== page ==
eVIDENCE OF EFFECTIVENESS

“When the child plays with toys and other materials and narrates a story with the objects or dramatizes the play the child is distanced from their reality world.  Child and therapist enter into an imaginary world of play together and create an alliance of distance to explore what is created in play.  It is a paradoxical process because we can come closer to the issues that concern us through the distance created by the processes in the play.”  Ann Cattanach, 2003, p36.

“Nonverbal communication is our most basic form of communication, and it is how caregiver and infant initially connect in the infant’s first years of life.  For children in particular, nonverbal means of communication are an important part of any therapy, because children do not always have the words to convey feelings and experiences accurately.” Malchiodi & Crenshaw, 2014 p6.

“Over the past 30 years, a number of meta-analytical studies examining multiple play therapy studies have found play therapy to be effective with a wide variety of problematic issues.  These studies demonstrated that children had improved prosocial behavior and decreased symptomatic behavior.”  Cathy Malchiodi & David Crenshaw, 2014, p180.

“Child-centred play therapy is a dynamic process of relating to children on their own term in developmentally appropriate ways that allows children to express themselves through their natural medium of communication play.  Child-centred play therapy is the most thoroughly researched theoretical model in the field of play therapy, and the results are unequivocal in demonstrating the effectiveness of this approach with a wide variety of children’s problems and in time-limited settings involving intensive and short-term play therapy.” Landreth, 2012 p403

Landreth (2012) has suggested that talk and cognitively orientated therapies are inappropriate for children through much of their development, due to the relative underdevelopment of complex cognitive capacities in childhood.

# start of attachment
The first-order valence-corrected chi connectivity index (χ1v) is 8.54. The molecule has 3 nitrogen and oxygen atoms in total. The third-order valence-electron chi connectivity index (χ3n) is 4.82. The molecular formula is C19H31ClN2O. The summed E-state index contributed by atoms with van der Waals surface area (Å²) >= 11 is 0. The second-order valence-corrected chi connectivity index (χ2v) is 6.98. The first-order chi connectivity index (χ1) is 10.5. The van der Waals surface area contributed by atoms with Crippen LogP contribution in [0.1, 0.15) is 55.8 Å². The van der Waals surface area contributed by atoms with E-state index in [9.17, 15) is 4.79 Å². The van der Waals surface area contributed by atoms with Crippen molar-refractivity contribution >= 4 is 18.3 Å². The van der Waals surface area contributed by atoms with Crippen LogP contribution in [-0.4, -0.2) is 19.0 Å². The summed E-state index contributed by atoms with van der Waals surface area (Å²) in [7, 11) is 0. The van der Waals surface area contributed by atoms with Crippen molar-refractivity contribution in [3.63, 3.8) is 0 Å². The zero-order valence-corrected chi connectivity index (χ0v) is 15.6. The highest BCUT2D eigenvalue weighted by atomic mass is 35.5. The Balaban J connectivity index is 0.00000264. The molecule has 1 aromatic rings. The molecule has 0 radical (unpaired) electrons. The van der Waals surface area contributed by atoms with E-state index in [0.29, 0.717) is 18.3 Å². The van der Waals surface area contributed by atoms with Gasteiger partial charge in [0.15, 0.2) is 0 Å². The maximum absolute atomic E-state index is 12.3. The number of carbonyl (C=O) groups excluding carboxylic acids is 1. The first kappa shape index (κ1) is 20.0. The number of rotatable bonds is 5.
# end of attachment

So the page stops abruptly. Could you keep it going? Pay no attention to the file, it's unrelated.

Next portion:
Child-centred play therapy research spans over 60 years , providing evidence of effectiveness across a diversity of generations, ages, ethnicities, setting and presenting problems.  Ray, 2011 p257

"...working  with children who have experienced the kind of early trauma that affected Connor, Peter, Justin, Leon and Laura requires two things that are in short supply in our modern world: time and patience. ...Unfortunately, however, many of the treatment programs and other interventions aimed at them get  it backwards: they take a punitive approach and hope to lure children into good behaviour by restoring love and safety only if the children first start acting "better."  While such approaches may temporarily threaten children into doing what adults want, they can't provide the long-term, internal motivation that will ultimately help them control themselves better and become more loving towards people."  Perry & Szalavitz, 2006 p244

Cattanach, A. (2003) Introduction to Play Therapy. Routledge

Landreath, G (2012) Play Therapy: The Art of the Relationship. Routledge

Malchiodi, C & Crenshaw, D.A. (2014) Creative Arts and Play Therapy for Attachment Problems. The Guilford Press

Ray, D. C. (2011) Advanced Play Therapy: Essential Conditions, Knowledge and Skills for Child Practice. Routledge

Perry, B. D. (2006) The Boy Who was Raised as a Dog.  Basic Books.

EDUCATION - COMMUNICATION - CONNECTION

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